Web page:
Nevadans will be the focus of a major campaign this November but it won’t present any options on Election Day. The campaign I am referring to is the effort to educate, engage and enroll Nevadans in the Nevada Health Link, our state’s health insurance exchange.
Enrollment begins this November 15th. Nevada, as did many other states, experienced myriad problems during the first open enrollment period that took place from October 2013 through March 2014, leaving lots of people confused and concerned about phase two. Substantial changes were made to the process since the first enrollment period, and I want to take some time to give some context and history for the exchange and inform people about what to expect for phase two.
I first got involved in health care policy in the late 1990s when I learned that my health insurance policy did not cover treatment for a medical problem I had that was considered a pre-existing condition. I was still at the time one of these so-called “young invincibles” and I chose to go without medical treatment until my health insurance policy covered the costs. However, this was not an option for millions of people, and I felt compelled to become an advocate on this issue.
When the Patient Protection and Affordable Care Act (ACA) passed Congress on my 32nd birthday, I thought it was one of the best gifts I could receive. A year later, I began working on behalf of an organization called Know Your Care, whose mission was to inform people about the benefits and protections afforded to them by the ACA. Through this project, we conducted over 500 community events and reached hundreds of thousands of Nevadans.
In the meantime, the state of Nevada established the Silver State Health Insurance Exchange (SSHIX) to determine how to provide uninsured Nevadans an opportunity to purchase qualified health plans from private insurance companies as required by the ACA. State-based exchanges are a key component of the ACA, and provide options for millions of Americans who would otherwise be unable to afford health insurance in the private marketplace.
The SSHIX posted a competitive bidding process to find entities to serve as “Navigator entities,” a term created to help people navigate the process of enrolling in a qualified health plan. My company competed for this opportunity and was one of seven selected in Nevada. I’m providing this background information because I think that it is important for people to understand the role that we play in this process, and our history in educating people about this issue.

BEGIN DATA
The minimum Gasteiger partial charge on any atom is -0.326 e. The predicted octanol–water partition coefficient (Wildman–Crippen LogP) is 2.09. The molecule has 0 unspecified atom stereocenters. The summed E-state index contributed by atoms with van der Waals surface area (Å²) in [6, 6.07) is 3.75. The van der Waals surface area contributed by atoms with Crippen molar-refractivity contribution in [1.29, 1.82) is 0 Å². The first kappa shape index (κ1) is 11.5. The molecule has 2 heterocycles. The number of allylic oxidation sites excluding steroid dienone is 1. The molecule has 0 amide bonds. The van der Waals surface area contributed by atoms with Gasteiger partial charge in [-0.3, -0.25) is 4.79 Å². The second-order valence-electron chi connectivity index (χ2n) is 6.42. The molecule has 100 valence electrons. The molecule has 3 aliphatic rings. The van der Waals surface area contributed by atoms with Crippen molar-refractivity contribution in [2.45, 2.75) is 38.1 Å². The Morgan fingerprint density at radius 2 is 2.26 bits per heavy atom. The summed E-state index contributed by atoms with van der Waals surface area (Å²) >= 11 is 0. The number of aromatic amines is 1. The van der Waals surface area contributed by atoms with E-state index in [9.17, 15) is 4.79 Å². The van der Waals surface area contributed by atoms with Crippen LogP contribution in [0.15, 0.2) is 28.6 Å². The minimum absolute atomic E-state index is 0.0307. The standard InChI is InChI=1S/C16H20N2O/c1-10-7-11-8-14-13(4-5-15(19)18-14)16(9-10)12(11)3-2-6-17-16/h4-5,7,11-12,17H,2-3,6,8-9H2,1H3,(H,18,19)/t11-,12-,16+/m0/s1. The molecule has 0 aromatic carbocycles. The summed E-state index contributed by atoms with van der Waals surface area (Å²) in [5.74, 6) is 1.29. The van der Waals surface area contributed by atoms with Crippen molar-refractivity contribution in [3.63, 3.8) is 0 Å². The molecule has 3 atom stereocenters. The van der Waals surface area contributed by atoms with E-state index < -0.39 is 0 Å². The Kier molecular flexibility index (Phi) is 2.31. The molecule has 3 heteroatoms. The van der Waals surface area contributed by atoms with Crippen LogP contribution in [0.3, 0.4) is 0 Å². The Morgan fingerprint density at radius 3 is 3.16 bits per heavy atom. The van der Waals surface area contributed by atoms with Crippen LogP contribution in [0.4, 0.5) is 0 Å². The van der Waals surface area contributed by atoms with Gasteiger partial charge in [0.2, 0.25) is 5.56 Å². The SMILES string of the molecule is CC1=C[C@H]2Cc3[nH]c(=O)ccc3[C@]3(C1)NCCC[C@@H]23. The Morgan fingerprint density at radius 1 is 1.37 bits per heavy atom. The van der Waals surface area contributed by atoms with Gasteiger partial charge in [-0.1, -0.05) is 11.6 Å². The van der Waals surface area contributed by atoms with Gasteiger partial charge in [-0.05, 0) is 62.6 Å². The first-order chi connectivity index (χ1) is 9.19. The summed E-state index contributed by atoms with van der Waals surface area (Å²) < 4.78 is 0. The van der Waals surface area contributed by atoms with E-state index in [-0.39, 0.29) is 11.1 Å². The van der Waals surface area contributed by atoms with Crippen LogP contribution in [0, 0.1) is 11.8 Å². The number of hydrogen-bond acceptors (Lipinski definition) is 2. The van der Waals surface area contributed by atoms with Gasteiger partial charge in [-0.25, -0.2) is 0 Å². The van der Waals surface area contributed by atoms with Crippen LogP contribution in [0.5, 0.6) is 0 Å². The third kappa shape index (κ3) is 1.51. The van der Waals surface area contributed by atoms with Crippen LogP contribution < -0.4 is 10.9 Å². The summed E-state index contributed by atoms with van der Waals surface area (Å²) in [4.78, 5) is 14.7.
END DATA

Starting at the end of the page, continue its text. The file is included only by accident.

Now let’s take some time to recap on where we are after the first enrollment period. First, there were problems. There were lots of problems. The federal hub system malfunctioned, the state portal malfunctioned, people trying to use the system malfunctioned, some media outlets covering the process misinformed the public, some people tasked with helping people were misinforming people, and that’s what people now remember. I won’t bore you with the number of silly things that went wrong and were eventually fixed.
However, despite all these problems, there were several successes after the first open enrollment period. Sabrina Tavernise from the New York Times reports that the number of uninsured Americans has fallen by 8%. Noam Levey from the Los Angeles Times reports that thenumber of uninsured Latinos decreased by about third. Sarah Kliff from Vox reports that insurance premiums will drop in several states, including Nevada. Finally, Robert Pear from the New York Times reports that hospital costs are being reduced thanks to the ACA.
So what should we expect for phase two? The most important thing that Nevadans should know is that we are using a completely different system to enroll people in the Nevada Health Link. This new system has a different application process with fewer questions to reduce the time it takes to complete the process and also to make it more user-friendly, which should let us enroll people in much shorter period of time.
This is good news, because the next most important thing that Nevadans should know is that the enrollment period has been cut in half, and will only last three months (November 15, 2014 – February 15, 2015). This means that we will have to enroll double the people in half the time.
The third most important thing Nevadans should know is that despite attempts in Congress and the courts to overturn the ACA, it is still the law of the land, which means hundreds of thousands of Nevadans still need to enroll in a health plan to comply with the law. For those of you that still need more information about the law, please refer to this great resource by the Kaiser Family Foundation.
Ramirez Group is partnering with several community organizations and corporations to ensure that we help as many Nevadans as possible navigate this process and enroll in qualified health plans. We know many people still have questions they prefer to ask in person, and that many people are not even aware of all the other medical and health resources available to them in this community.
To help with this, we are hosting a major health fair and health insurance event called “Get Healthy. Get Covered.” on November 15that the Rio Conference Center. If you or someone you know need in-person assistance, please come by this event and we will get all your questions answered. If you have questions about the event, please contact us at firstname.lastname@example.org.